Mon, 01 Jan 2018 00:00:00 GMThttp://hdl.handle.net/10985/138562018-01-01T00:00:00ZMARTIN, GuillaumeCHANCELIER, ThierryVERMOT DES ROCHES, GuillaumeBALMES, EtienneIn the presence of squeal, Operational Deflection Shapes (ODS) are classically performed to analyze behavior. A simple numeric example is used to show that two real shapes should dominate the response. This justifies an ad-hoc procedure to extract main shapes from the real brake time measurements. The presence of two shapes is confirmed despite variations with wheel position and reproducibility tests. To obtain a high spatial density measurement, 3D Scanning Laser Doppler Vibrometer is interesting but leads to iterative measurements on a time-varying system. An algorithm to merge sequential measurement and extract main shapes is detailed. Even with a high-density 3D SLDV measurement, shapes characterizing the squeal event are still only known on accessible surfaces. Minimum Dynamic Residual Expansion (MDRE) is thus finally used to estimate motion on a full FE mesh which eases interpretation and highlights areas where the test and the model contain errors.The Component Mode Tuning (CMT) method. A strategy adapted to the design of assemblies applied to industrial brake squeal
http://hdl.handle.net/10985/10920
The Component Mode Tuning (CMT) method. A strategy adapted to the design of assemblies applied to industrial brake squeal
VERMOT DES ROCHES, Guillaume; REJDYCH, Gabriel; BALMES, Etienne; CHANCELIER, Thierry
Numerical prototyping is widely used in industrial design processes, allowing optimization and limiting validation costs through experimental testing. Industrial applications nowadays focus on the simulation of complex component assemblies that are generally mass produced. Coupling properties thus have to be modelled, updated and accounted for variability. For squeal applications, simulations still fail at robustly producing exploitable results due to the systems complexity, while experimentations are limited for diagnostic and design improvement. This paper presents a new application of the Component Mode Tuning, an efficient model reduction method adapted to quick system level reanalysis as function of component free modes, to study the effect of coupling. The impact of component coupling stiffness and coupling surface topology is thus assessed on a drum brake subassembly which design is sensitive to squeal. It is shown that significant system differences can come from coupling surface variations with patterns close to experimental observations. This emphases the need for refined analyses to control coupling in the perspective of robust modelling.
Wed, 01 Jan 2014 00:00:00 GMThttp://hdl.handle.net/10985/109202014-01-01T00:00:00ZVERMOT DES ROCHES, GuillaumeREJDYCH, GabrielBALMES, EtienneCHANCELIER, ThierryNumerical prototyping is widely used in industrial design processes, allowing optimization and limiting validation costs through experimental testing. Industrial applications nowadays focus on the simulation of complex component assemblies that are generally mass produced. Coupling properties thus have to be modelled, updated and accounted for variability. For squeal applications, simulations still fail at robustly producing exploitable results due to the systems complexity, while experimentations are limited for diagnostic and design improvement. This paper presents a new application of the Component Mode Tuning, an efficient model reduction method adapted to quick system level reanalysis as function of component free modes, to study the effect of coupling. The impact of component coupling stiffness and coupling surface topology is thus assessed on a drum brake subassembly which design is sensitive to squeal. It is shown that significant system differences can come from coupling surface variations with patterns close to experimental observations. This emphases the need for refined analyses to control coupling in the perspective of robust modelling.Updating and design sensitivity processes applied to drum brake squeal analysis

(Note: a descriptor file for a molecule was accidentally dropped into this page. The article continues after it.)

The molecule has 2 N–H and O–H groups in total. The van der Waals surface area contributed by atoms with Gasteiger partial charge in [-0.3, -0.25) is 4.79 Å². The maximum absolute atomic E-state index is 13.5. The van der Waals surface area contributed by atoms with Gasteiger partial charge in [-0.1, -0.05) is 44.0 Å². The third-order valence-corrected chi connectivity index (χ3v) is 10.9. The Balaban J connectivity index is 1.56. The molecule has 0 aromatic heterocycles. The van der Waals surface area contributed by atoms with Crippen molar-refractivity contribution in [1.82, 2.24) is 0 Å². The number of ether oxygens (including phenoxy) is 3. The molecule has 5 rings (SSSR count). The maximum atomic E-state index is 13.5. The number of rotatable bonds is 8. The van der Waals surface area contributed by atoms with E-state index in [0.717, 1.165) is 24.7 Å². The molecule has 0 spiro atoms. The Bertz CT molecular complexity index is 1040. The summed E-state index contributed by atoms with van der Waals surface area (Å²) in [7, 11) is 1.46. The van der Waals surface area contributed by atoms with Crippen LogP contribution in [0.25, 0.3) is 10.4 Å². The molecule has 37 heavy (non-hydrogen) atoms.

http://hdl.handle.net/10985/10922
Updating and design sensitivity processes applied to drum brake squeal analysis
MARTIN, Guillaume; BALMES, Etienne; VERMOT DES ROCHES, Guillaume; CHANCELIER, Thierry
Squeal occurrences are quite common in brakes in production and involve coupling of modes. Detailed understanding of vibration patterns typically requires FEM models updated using test results. The process used at Chassis Brakes International typically starts by updating components so that the main sources of variability are associated with junctions. A modeling strategy allowing the practical analysis of the impact of junctions is proposed and illustrated on the case of a drum brake assembly. As the level of uncertainty/design freedom is fairly large for junctions, the evolution of modal properties is difficult to interpret. The notion of component modes within a rigid assembly is thus introduced and shown to provide an appropriate interpretation of changes in a system with multiple modal crossings. The analysis of possible forced responses is finally shown to lead to relevant interpretation of possibly interesting designs or problematic instances of a variable component.